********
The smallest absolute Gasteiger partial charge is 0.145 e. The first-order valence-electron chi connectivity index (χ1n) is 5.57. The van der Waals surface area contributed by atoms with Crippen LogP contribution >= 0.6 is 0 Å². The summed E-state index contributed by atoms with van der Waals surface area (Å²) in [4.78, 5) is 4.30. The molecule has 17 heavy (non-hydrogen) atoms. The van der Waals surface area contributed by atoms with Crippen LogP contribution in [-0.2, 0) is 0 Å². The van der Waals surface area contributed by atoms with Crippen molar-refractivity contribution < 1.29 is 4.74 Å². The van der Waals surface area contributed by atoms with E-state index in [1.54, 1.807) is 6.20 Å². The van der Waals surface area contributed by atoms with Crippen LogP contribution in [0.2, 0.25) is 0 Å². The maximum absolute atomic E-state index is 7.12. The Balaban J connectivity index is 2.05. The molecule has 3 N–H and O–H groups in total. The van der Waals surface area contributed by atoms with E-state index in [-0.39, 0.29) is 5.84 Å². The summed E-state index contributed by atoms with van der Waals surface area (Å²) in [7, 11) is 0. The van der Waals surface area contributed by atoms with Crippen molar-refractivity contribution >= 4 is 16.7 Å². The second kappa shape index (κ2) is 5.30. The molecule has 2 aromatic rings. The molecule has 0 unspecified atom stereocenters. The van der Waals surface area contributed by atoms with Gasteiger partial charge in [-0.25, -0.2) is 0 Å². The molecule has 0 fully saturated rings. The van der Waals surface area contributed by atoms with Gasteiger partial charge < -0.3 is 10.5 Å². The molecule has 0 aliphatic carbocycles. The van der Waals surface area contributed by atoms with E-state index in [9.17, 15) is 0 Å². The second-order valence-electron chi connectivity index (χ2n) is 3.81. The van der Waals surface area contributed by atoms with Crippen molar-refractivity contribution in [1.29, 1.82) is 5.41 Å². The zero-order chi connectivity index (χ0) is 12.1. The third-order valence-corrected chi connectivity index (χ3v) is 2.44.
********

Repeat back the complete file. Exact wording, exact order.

The smallest absolute Gasteiger partial charge is 0.145 e. The first-order valence-electron chi connectivity index (χ1n) is 5.57. The van der Waals surface area contributed by atoms with Crippen LogP contribution >= 0.6 is 0 Å². The summed E-state index contributed by atoms with van der Waals surface area (Å²) in [4.78, 5) is 4.30. The molecule has 17 heavy (non-hydrogen) atoms. The van der Waals surface area contributed by atoms with Crippen LogP contribution in [-0.2, 0) is 0 Å². The van der Waals surface area contributed by atoms with Crippen molar-refractivity contribution < 1.29 is 4.74 Å². The van der Waals surface area contributed by atoms with E-state index in [1.54, 1.807) is 6.20 Å². The van der Waals surface area contributed by atoms with Crippen LogP contribution in [0.2, 0.25) is 0 Å². The maximum absolute atomic E-state index is 7.12. The Balaban J connectivity index is 2.05. The molecule has 3 N–H and O–H groups in total. The van der Waals surface area contributed by atoms with E-state index in [-0.39, 0.29) is 5.84 Å². The summed E-state index contributed by atoms with van der Waals surface area (Å²) in [7, 11) is 0. The van der Waals surface area contributed by atoms with Crippen molar-refractivity contribution >= 4 is 16.7 Å². The second kappa shape index (κ2) is 5.30. The molecule has 2 aromatic rings. The molecule has 0 unspecified atom stereocenters. The van der Waals surface area contributed by atoms with Gasteiger partial charge in [-0.25, -0.2) is 0 Å². The molecule has 0 fully saturated rings. The van der Waals surface area contributed by atoms with Gasteiger partial charge < -0.3 is 10.5 Å². The molecule has 0 aliphatic carbocycles. The van der Waals surface area contributed by atoms with E-state index in [9.17, 15) is 0 Å². The second-order valence-electron chi connectivity index (χ2n) is 3.81. The van der Waals surface area contributed by atoms with Crippen molar-refractivity contribution in [1.29, 1.82) is 5.41 Å². The zero-order chi connectivity index (χ0) is 12.1. The third-order valence-corrected chi connectivity index (χ3v) is 2.44.